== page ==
Tuesday, April 16, 2013

How to Be Useful


How to Be Useful is an interesting little book that recaps the highlights of success literature in the 20th century. I read it in parallel with Rework, which takes a very 21st century approach to business and work, and struck an interesting contract.  Some of Paul Graham's essays such as The Power of the Marginal also came into my mind as counter-arguments.  The initial snag of this book for me was the quirky cover and fetching title. How to Be Useful: A Beginner's Guide to Not Hating Work. Well, I consider myself a beginner, I certainly hope to be useful, and I definitely don't want to hate work, so this seemed like the book for me!

I had a wonderful and rich childhood and education (both of which prepared me well for software engineering) but I had little previous exposure to the office and the corporate institution, so this book was a helpful aggregate of others' hard-won (and occasionally gimmicky) thoughts on the subject. I also found relevant the experiences the author included from her own time in publishing, which seems to be far more ruthless and careerist than software, but similarly structured.

The structure of the book is interesting. The chapters follow a chronological progression in the time of the literature being examined. They also roughly follow a progression in the duration of employment at one position, from making striking first impressions to firing yourself in preparation for moving onwards and upwards.

The main resolution I took from the reading is that if you take how special and unique and interesting you are and shove it for a bit, and get busy to solving other people's problems and making their lives easier, professional success hopefully follows.
  • On Being a PoseurThis chapter makes a solid argument for it being morally sound and commendable to pursue a successful career, separate from base material desires, and to earnestly strive with all your capabilities, not just "hard work", for the things you want to achieve. It also criticizes the ironic detachment and disdain young and educated people sometimes have for professional life. Why try to act like you don't care about the things you care about? There isn't enough time for irony.
  • Dodging the Great Failure ArmyAn interesting chapter that focuses on Andrew Carnegie and the dawn of white-collar work. The bit that spoke to me the most was that while we are each multi-faceted and endlessly fascinating people, of great individual worth and virtue, you perhaps shouldn't be your uninhibited natural self in your professional position. To quote: "Forget yourself, he essentially said, and maybe try being somebody else a few hours a day. Maybe somebody better than you."
  • Party Tips for the Nouveau Riche
    The best ready advice from this chapter was that acting questions both makes you a better conversationalist and less overbearing to your co-workers, it's a good way to find your bearings in an organization.
  • On Near Universal Self-Absorption
    "Why talk about what we ant?  That is childish. Absurd.  Of course, you are interested in what you want.  You are eternally interested in it.  But no one else is."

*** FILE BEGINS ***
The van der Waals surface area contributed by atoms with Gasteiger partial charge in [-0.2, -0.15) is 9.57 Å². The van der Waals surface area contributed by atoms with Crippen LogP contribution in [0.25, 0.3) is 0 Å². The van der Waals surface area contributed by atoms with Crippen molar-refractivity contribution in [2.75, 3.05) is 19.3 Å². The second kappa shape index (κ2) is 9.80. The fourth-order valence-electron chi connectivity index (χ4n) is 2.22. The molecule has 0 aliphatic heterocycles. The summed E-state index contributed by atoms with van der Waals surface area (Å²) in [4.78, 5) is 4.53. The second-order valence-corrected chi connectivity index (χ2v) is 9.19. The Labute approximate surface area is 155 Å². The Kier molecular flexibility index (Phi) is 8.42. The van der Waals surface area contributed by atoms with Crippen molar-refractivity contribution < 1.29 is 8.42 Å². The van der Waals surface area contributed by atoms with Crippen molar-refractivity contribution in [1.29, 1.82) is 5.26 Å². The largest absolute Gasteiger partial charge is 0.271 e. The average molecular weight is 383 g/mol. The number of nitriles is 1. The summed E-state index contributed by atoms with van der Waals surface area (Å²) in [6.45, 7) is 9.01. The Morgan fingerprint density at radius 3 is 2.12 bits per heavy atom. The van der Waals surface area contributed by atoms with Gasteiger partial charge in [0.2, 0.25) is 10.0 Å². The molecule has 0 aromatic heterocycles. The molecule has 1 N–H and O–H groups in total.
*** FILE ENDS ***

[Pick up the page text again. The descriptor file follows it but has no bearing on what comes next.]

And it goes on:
• The Master Mind
    This chapter discusses building a valuable circle of friends.  "Once you've found people with whom you can openly, sincerely discuss what you wish for, you spend less time dwelling on the pedestrian events of the day, or the smell of your cubicle neighbor's tuna sandwiches, and more time talking about things you actually want to bring into existence."
  • Checking Yourself at the Door
    On the advantages of dressing in upper-middle class styles: "While everyone else wrung their hands about how bad, how very sad, it was that all America was conforming, these thinkers started toying with the notion that blending in actually has its advantages.  Indeed, it has a kind of subversive power."
  • When It's Not Just About You
    Anecdote: "The downside to meritocracy is that those born on third base think they hit a triple, and everyone else is subject to self-loathing."
  • Interlude (Why Most Everything from the 1970's Doesn't Help)
    Shortly: everything written then presumed people were dumb.  And presuming that your audience is dumb never made for a quality product.
  • Self-Deprecation
    This chapter advertises self-deprecation as a useful tactic, especially for surviving "So where did you go to school" type conversations.  I like to think that this isn't necessary in 2013, but it may be.
  • On DefenseOne of my goals in life is to remain fearless enough to admit my errors freely and move to correct them directly.  Intellectual honesty above much else.  This chapter advertises a similar ethic.
  • The Uses of No
    As a software engineer, I love the concept of "firing yourself".  I think that the highest professional goal a programmer should shoot for in a given position is writing such excellent software, tests, tooling, and documentation that you can simply walk away from your duties and have them keep themselves running.  How much more courageous and less petty than making yourself necessary.